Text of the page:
Before you proceed, you need to log into your Okta account (or create a new one for free) and set up a new OIDC app. You’ll mostly use the default settings. Make sure to take note of your Okta domain and the Client ID generated for the app.

Here are the step-by-step instructions:

Go to the Applications menu item and click Add Application:

Add Application button

Select Single Page Application and click Next.

Create a new Single-Page application

Set a descriptive application name, add http://localhost:3000/login as a Login redirect URI, and click Done. You can leave the rest of the settings as they are.

The next step is to secure the API. We’ll install the Okta dependencies and then add a method to our API Controller to perform the authorization and return 401 Unauthorized if it fails. Don’t forget to replace the Okta parameters with your own values!

composer require okta/jwt-verifier spomky-labs/jose guzzlehttp/psr7
ApiController.php

/**
 * Attempt authorization using jwt-verifier
 *
 * @return bool
 */
public function isAuthorized(): bool
{
    if (! isset( $_SERVER['HTTP_AUTHORIZATION'])) {
        return false;
    }

    $authType = null;
    $authData = null;

    // Extract the auth type and the data from the Authorization header.
    @list($authType, $authData) = explode(" ", $_SERVER['HTTP_AUTHORIZATION'], 2);

    // If the Authorization Header is not a bearer type, return a 401.
    if ($authType != 'Bearer') {
        return false;
    }

    // Attempt authorization with the provided token
    try {

        // Setup the JWT Verifier
        $jwtVerifier = (new \Okta\JwtVerifier\JwtVerifierBuilder())
                        ->setAdaptor(new \Okta\JwtVerifier\Adaptors\SpomkyLabsJose())
                        ->setAudience('api://default')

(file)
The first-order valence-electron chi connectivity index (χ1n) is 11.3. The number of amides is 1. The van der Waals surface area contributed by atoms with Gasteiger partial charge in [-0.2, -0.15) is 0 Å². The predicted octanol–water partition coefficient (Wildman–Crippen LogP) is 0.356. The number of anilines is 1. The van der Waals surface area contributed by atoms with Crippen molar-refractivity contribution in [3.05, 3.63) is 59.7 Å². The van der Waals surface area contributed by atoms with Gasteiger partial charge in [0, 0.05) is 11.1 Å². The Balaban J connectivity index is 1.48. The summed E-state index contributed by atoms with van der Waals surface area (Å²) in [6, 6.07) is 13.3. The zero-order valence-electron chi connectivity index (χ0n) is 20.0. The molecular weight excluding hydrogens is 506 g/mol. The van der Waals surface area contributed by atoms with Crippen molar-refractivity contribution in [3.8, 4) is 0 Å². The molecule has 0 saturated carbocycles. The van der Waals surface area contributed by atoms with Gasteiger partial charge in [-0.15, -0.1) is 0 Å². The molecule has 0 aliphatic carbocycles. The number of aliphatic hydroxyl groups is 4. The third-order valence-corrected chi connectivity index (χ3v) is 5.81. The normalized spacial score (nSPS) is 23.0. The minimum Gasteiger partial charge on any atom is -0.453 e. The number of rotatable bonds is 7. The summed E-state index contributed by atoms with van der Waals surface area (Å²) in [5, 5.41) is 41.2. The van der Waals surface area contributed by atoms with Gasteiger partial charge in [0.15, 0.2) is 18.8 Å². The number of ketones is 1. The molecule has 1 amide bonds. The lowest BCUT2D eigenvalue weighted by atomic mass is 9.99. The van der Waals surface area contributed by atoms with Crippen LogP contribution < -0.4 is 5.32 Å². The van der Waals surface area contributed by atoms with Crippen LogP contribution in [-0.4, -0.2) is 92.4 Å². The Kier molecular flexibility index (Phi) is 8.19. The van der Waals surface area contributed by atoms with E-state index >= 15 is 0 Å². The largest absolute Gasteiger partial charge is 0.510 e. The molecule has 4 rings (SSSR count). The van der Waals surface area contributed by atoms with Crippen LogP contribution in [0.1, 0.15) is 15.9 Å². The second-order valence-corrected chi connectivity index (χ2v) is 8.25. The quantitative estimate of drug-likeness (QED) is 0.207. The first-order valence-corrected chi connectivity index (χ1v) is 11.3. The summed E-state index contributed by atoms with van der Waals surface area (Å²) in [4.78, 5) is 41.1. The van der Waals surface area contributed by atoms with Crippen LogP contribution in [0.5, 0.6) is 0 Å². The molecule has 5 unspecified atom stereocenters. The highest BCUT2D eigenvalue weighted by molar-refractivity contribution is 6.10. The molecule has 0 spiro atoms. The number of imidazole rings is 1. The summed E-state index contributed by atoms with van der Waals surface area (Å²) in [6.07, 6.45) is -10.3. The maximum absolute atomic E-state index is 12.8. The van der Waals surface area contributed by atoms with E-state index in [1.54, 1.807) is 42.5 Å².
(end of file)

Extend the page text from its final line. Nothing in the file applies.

->setClientId('{yourClientId}')
                        ->setIssuer('https://{yourOktaDomain}/oauth2/default')
                        ->build();

        // Verify the JWT from the Authorization Header.
        $jwt = $jwtVerifier->verify($authData);
    } catch (\Exception $e) {

        // We encountered an error, return a 401.
        return false;
    }

    return true;
}

We need to secure our controller methods now. Instead of using the security firewall of Symfony and extracting our authorization code into a custom provider, or using ‘before’ filters for token authentication, we’ll simply add a check to all MoviesController methods that require authorization (we only have a few of them after all):

if (! $this->isAuthorized()) {
    return $this->respondUnauthorized();
}

This isn’t very DRY (seriously) but it’s OK for our quick application.

Set Up Angular 6

The backend is ready, secured and tested, so we can proceed with the frontend. We’ll add a CORS bundle so our API will be available to our client app:

# (server app directory)
composer require nelmio/cors-bundle

Let’s do a global installation of the latest angular CLI and create our project:

sudo npm install -g @angular/cli
ng new bad-puns-tracker-client-ng
cd bad-puns-tracker-client-ng
ng --version
# Angular CLI: 6.1.2
# Angular: 6.1.1
ng serve --open

Loading http://localhost:4200/ should show the default Angular app.